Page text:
2dRq2mLWhat a joy it is to be called to a new ministry context! This week’s question asks: “What then?”

Dear Matriarchs,

After leaving my last call several months ago and moving away, I have been in the search process in my new location. I am so excited that now a wonderful congregation is extending a call to become their next pastor.

My question: What are some of your best ministry practices for getting started in a new congregation?

I have been the new pastor before, but I know I can benefit from some even better strategies. Thank you!

Our Matriarchs — each with 10+ years of ministry experience — have navigated that “new pastor” territory a few times. Here’s what we have to offer the newly called pastor:

Listen. Several of our Matriarchs agreed that this is the most important work in that new ministry.

  • Chrysanne Timm: “I try to listen deeply – to the Holy Spirit through scripture, to congregation members through planned and impromptu conversations, and to the community, by meeting with community leaders”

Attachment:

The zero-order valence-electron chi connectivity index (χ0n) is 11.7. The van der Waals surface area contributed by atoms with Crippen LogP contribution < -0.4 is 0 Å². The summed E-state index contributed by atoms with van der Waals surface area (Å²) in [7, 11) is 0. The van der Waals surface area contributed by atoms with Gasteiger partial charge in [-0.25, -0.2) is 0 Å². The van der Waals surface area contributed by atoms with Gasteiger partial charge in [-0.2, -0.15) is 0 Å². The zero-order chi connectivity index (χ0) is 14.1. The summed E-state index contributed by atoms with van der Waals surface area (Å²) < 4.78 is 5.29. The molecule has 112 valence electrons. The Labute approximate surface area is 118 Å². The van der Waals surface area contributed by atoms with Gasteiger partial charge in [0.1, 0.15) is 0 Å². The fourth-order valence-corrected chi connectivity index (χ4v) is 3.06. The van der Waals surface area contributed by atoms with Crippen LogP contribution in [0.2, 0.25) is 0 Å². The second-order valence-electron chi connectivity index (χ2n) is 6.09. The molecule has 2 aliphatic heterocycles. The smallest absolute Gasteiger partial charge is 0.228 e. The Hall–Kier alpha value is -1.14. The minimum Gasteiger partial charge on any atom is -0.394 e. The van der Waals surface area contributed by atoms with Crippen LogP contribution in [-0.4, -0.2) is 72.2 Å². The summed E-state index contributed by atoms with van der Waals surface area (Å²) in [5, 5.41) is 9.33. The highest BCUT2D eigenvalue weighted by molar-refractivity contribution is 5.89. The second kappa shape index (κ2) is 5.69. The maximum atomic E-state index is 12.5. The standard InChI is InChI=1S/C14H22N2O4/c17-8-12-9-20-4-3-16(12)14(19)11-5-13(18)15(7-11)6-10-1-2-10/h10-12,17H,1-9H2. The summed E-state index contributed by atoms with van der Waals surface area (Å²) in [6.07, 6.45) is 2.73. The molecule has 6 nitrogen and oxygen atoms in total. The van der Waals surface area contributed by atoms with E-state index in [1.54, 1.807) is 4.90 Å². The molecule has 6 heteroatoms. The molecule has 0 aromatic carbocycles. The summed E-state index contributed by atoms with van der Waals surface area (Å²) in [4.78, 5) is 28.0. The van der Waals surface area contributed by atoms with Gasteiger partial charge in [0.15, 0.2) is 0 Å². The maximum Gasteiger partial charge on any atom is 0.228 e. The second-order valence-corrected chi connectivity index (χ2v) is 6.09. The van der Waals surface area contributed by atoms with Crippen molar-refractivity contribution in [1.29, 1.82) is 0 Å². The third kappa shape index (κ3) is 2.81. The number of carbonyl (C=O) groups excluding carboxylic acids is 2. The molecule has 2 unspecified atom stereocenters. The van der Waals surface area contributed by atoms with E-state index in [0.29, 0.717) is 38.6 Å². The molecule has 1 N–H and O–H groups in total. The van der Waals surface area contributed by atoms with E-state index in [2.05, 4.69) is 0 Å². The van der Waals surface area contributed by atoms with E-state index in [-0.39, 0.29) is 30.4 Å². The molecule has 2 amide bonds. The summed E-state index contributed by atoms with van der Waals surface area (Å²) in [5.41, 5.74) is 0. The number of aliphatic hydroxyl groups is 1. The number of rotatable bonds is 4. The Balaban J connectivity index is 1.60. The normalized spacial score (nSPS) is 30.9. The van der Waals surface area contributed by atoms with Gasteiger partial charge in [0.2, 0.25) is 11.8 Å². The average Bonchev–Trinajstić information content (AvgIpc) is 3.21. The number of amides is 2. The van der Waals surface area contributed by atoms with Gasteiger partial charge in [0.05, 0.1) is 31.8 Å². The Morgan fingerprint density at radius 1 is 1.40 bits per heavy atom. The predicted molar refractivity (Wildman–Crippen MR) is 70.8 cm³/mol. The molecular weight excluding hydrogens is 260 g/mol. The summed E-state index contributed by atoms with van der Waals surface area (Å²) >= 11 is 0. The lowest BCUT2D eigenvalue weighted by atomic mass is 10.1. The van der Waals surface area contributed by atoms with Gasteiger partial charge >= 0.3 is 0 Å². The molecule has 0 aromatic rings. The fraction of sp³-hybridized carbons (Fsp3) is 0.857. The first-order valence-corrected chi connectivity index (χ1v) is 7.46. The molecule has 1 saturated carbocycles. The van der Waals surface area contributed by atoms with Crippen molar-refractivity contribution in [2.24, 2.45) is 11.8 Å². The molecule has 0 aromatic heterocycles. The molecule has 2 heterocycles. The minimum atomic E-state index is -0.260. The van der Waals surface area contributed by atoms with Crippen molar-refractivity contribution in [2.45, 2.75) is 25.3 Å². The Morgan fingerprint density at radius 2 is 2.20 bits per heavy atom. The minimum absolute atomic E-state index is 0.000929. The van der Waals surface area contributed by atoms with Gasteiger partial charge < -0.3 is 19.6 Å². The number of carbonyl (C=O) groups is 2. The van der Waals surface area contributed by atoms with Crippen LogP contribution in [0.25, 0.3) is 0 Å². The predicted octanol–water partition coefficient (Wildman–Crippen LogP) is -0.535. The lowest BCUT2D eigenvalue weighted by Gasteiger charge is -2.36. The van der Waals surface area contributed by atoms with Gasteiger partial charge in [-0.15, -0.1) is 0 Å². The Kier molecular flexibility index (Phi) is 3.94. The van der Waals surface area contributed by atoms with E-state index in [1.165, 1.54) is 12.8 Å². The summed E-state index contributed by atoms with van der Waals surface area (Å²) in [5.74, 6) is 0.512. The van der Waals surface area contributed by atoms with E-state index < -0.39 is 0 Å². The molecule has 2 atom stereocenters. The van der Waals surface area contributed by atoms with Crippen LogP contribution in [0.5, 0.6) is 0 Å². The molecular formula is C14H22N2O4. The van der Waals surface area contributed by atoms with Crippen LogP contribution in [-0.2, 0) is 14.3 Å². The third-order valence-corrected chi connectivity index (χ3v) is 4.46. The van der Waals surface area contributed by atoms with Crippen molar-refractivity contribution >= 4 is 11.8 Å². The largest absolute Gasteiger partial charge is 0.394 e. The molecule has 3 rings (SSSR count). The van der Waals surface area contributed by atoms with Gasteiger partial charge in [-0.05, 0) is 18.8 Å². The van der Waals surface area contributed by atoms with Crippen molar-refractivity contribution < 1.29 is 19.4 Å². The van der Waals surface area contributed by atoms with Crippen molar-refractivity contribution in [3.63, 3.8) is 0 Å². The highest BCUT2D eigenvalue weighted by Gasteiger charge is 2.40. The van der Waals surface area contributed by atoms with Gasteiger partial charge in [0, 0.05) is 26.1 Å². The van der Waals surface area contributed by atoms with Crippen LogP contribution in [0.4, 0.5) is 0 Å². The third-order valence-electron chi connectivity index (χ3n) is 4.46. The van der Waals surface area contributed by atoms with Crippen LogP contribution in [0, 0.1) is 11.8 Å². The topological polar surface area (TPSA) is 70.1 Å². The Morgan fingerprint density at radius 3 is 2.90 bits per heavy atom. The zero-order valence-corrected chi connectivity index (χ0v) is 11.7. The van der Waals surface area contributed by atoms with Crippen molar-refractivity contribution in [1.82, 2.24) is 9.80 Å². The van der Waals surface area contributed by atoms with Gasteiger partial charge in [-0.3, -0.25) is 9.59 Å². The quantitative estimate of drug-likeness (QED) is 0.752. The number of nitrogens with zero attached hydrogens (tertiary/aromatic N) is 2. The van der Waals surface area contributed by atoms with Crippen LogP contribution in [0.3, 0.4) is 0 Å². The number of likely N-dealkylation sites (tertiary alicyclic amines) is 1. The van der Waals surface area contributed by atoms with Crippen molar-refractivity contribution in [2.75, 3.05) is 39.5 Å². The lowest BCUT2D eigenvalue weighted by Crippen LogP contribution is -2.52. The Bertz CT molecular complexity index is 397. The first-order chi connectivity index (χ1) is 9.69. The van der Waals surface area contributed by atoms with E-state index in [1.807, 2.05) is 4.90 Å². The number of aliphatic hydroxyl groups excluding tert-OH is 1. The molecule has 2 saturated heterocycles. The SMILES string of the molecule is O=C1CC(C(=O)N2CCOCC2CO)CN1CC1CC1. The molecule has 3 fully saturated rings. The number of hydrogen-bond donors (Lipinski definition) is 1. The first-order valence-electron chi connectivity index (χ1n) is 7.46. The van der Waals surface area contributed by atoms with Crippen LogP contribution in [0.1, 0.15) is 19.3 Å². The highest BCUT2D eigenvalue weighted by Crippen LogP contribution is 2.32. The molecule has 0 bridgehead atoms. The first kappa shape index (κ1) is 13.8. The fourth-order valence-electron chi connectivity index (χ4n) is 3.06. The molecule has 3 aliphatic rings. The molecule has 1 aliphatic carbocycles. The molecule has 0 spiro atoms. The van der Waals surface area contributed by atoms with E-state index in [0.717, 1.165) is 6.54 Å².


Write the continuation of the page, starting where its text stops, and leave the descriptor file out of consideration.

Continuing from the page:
• Kelley Wehmeyer Shin agrees that “active listening is so important. I believe it takes a full year to get to know a new congregation, learn their personality and gifts both individually and as a community of faith. I don’t make many changes in the first year. I see those early weeks and months as trust building time. I observe, listen, learn, and build relationships.”

Create times and spaces for listening. We have some ideas about that, too.

  • Sung Min Moy: “In one congregation, I did a weekly dessert with the pastor within the first 3 months where groups of 5 would have dessert with me and my family. It gave them and me an opportunity to at least have an initial personal meeting with me. I think it helped to set a positive tone.”
  • Tracy Spencer-Brown:In a larger congregation, it could be larger groups with some guided questions. In a larger congregation, there are often neighborhood groups which are a great way to organize the gatherings.”